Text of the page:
Also known as “Dance at Le moulin de la Galette”, painted by the great Pierre-Auguste Renoir in 1876, and sold for $78.1 million May 17, 1990. It was the second highest price in history at the time, edged out only by the Portrait of Dr Gachet sold just two days earlier – to the same buyer!

Now, in Paris at the Musée d'Orsay, the painting shows a Sunday afternoon gathering of working class people dressed up and partying in the 19th century style. The light, richness, and typically Impressionist snapshot of real life portrayed in the painting makes it one of Renoir – and Impressionism’s – most celebrated masterpieces.
Dance at the Moulin de la Galette 1876

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7

Portrait of Dr. Gachet

Painted by Vincent Van Gogh in 1890, sold for $82.5 million May 15, 1990. This was the highest price paid for a painting in history at the time. The adjusted value would be $148.9 million in 2015.  

Two versions of this painting are known, and this, the first one, was sold in New York to the Japanese industrialist Ryoei Saito. Saito went on to say that the painting would be cremated with him upon his death, horrifying the art world. He later claimed he was exaggerating to merely show his love for the painting, but since his death in 1996 the painting has not been seen. Rumors suggest it was resold. 

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8

Portrait of Adele Bloch-Bauer I

Painted by Gustav Klimt in 1907, sold for $135 million June 18, 2007, the highest price in history at the time. The painting has a highly unusual history, and was the focus of the 2015 movie “Woman in Gold”.

The artist was sponsored by the wealthy Austrian industrialist Ferdinand Bloch-Bauer, a sugar tycoon who supported the arts. His wife, Vienna high-society member and Klimt’s patron Adele Bloch-Bauer, is the model in the painting and the only model to be painted twice by Gustav Klimt.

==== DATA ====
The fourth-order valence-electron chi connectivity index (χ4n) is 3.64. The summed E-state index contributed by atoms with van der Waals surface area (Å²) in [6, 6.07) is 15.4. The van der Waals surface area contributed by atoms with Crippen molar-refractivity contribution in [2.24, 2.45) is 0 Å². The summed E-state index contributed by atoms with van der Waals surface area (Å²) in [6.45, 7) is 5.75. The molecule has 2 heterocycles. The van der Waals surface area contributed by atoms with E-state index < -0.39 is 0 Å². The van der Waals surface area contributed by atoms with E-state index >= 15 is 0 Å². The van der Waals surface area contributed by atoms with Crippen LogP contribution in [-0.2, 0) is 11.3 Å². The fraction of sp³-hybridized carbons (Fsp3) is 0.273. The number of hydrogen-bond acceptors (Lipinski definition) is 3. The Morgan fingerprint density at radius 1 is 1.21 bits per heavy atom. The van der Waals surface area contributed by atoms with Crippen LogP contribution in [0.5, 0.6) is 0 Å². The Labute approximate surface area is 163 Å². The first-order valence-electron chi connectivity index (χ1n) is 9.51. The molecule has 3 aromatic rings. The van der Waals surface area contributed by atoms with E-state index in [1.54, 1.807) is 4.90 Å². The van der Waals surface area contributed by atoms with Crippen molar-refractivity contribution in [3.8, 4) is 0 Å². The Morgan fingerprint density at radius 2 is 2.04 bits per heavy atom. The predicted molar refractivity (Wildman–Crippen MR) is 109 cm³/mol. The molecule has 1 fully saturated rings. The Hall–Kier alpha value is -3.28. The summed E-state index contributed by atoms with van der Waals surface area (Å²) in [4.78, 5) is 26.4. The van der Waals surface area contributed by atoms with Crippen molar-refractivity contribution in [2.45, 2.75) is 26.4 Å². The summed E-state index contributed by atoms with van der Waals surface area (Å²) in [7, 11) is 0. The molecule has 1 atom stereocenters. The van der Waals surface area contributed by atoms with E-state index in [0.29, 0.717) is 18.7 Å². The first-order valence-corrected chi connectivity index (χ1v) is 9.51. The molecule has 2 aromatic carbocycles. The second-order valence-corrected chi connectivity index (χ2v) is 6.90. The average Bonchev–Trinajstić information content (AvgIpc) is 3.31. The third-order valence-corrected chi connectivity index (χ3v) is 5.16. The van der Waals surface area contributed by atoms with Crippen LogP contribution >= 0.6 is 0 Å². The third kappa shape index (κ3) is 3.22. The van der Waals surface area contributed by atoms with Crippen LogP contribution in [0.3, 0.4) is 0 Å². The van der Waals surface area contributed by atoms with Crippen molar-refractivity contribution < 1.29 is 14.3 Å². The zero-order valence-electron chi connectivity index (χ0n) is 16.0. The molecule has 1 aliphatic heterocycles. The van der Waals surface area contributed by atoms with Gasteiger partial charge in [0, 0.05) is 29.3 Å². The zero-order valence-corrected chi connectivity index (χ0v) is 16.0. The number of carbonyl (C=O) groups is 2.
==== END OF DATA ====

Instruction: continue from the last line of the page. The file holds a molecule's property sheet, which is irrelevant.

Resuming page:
The short version of the story is that it was lost to the Nazis and only returned to the heirs of the family in 2006, but more details can be seen at the link below.
Portrait of Adele Bloch-Bauer I

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9
Card Players

The Card Players

Painted by Paul Cézanne in 1892/93, and sold for $259-300 million June 18, 2006.

Who has that sort of money, you wonder? The Qatar royal family for one, the buyers of the painting.

The piece is actually one of a series considered to be a key part of Cezanne’s work, and artistically important. The scene itself is an interesting one, showing the intense concentration of two men, communicating through a game of cards in what one commentator called a “human still life”.

It could be a snapshot of somewhere today, yet was actually painted in the late 19th century. Like a lot of popular art, it is thought provoking; does the players’ concentration mirror that of the viewer or the artist? 

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10

When Will You Marry? (Nafea faa ipoipo)

Painted by Paul Gauguin in 1892, sold for $300 million February 2015.

The most expensive painting ever sold, auctioned for a staggering 300 million dollars, yet the artist couldn’t sell it in his lifetime. Even 14 years after his death it fetched just $40 when sold to a gallery in Geneva. So what’s the story?

“When Will You Marry” (also known as “Nafea faa ipoipo”) was painted by Gauguin after he had visited Tahiti. He had traveled there in an effort to create pure, primitive art (the idea of the “Noble Savage” was popular at the time), but was disappointed to find that Tahiti had already been heavily influenced by the western colonists (note the clothing of the woman in the background). Despite this, his art portrayed the Tahitians in a romantic, idealized way.

However, it was still met with relative indifference at his 1893 exhibition, and “When Will You Marry” did not sell, and would remain unsold for the rest of the artist’s life.

Today, however, the painting is regarded as being important and rich with symbolism, and a key work of Gauguin’s.
When Will You Marry